Apply Plaster Texturing to Release the Artist in You

When your home needs a complete overhaul, the first thing people look at are the walls. Wallpaper, while still in use, is out of favor in most contemporary situations. We can always paint, and that can go from mundane to fancy faux. My suggestion is to dig deeper and get to the base of the matter. Before painting, I suggest seriously considering a re-plaster. It’s not as difficult as you may be thinking. In fact, it is so simple, you can do what I did, and lend your creativity to the matter by applying textured plaster. This DIY project can lend a bland area some much needed personality.

In looking for a choice of plaster, you can use any dry finishing plaster as long as you want to mix it yourself, and depending on the texture you would like, you may have to mix in fine quartz sand for better agent for texturing. If this is the route you are taking, a couple of quality name brands are Thistle Multi-Finish and Diamond Veneer Finish. But who has time for all that? What I like to recommend is Sheetrock brand Joint Compound. This comes ready mixed in 5 gallon buckets and is available at your local Home Depot or other hardware store for between $11.00 and $14.00.

Depending on the type of texture you are looking for, a variety of materials will be needed. Since we are using the pre-mixed joint compound, the container will already be included. You may want to slowly stir the compound with a rounded stick or metal rod by hand before use. When using any form of plaster or joint compound, remember to always wear gloves because as it sets it generates heat. It’s normally not enough for any serious damage but why be uncomfortable when it is so easily avoided?

It’s always good practice to test your pattern on a surface that can be discarded later. Using a trowel, apply a layer of the compound onto your surface about 10mm thick or so, depending on how deep you want your textures. I prefer light textures so I go shallow at about 8mm. From here, it is really up to your imagination. The sky (or the ceiling, in this case) is the limit on what you can achieve.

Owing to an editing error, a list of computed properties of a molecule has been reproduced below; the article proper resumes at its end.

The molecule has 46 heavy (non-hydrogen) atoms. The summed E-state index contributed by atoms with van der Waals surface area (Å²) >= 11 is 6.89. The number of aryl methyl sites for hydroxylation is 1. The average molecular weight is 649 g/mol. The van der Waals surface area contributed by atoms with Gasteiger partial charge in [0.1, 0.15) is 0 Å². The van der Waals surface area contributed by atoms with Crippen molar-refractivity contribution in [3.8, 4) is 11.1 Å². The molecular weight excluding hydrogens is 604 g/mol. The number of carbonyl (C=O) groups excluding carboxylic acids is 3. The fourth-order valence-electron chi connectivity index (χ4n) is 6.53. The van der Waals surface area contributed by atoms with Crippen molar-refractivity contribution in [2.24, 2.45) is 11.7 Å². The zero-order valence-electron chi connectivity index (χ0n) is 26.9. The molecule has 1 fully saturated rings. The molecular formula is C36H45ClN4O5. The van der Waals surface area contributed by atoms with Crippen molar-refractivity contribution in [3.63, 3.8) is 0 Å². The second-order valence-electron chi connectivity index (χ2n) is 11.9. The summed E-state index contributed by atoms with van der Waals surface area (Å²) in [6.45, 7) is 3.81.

Some suggestions for creating patterns are a plain old paint roller, or a specially patterned roller. This is quick and easy to apply, allowing you a greater chance of uniformity. I like to use the trowel itself, moving it clockwise to make circular swirl patterns. It’s a good idea to have a tapering knife handy, as about every 15-20 minutes, you should go back and level off any sharp peaks. This will keep them from breaking off later if anything comes into contact with the wall. Other ideas are to use a selection of brushes, from a regular stiff, flat paintbrush, a stippling brush, or a stomp brush. Drywall and putty knives will give you more control of the patterns but require the most strokes and a better eye for uniformity. A scratcher trowel can be fun and give you more grooves with fewer strokes. Or, go back to your childhood finger-painting days and use your own hands. Since this is DIY, you have complete artistic license for the pattern you would like.

Applying plaster wall and ceiling texture is one of the most creative methods of home renovation and allows you to really put yourself into your work. Since the science is done for you, with the pre-mixed compound, you are left with pure art. Let your imagination soar and impress your friends and family not with what’s on the walls, but with the walls themselves.

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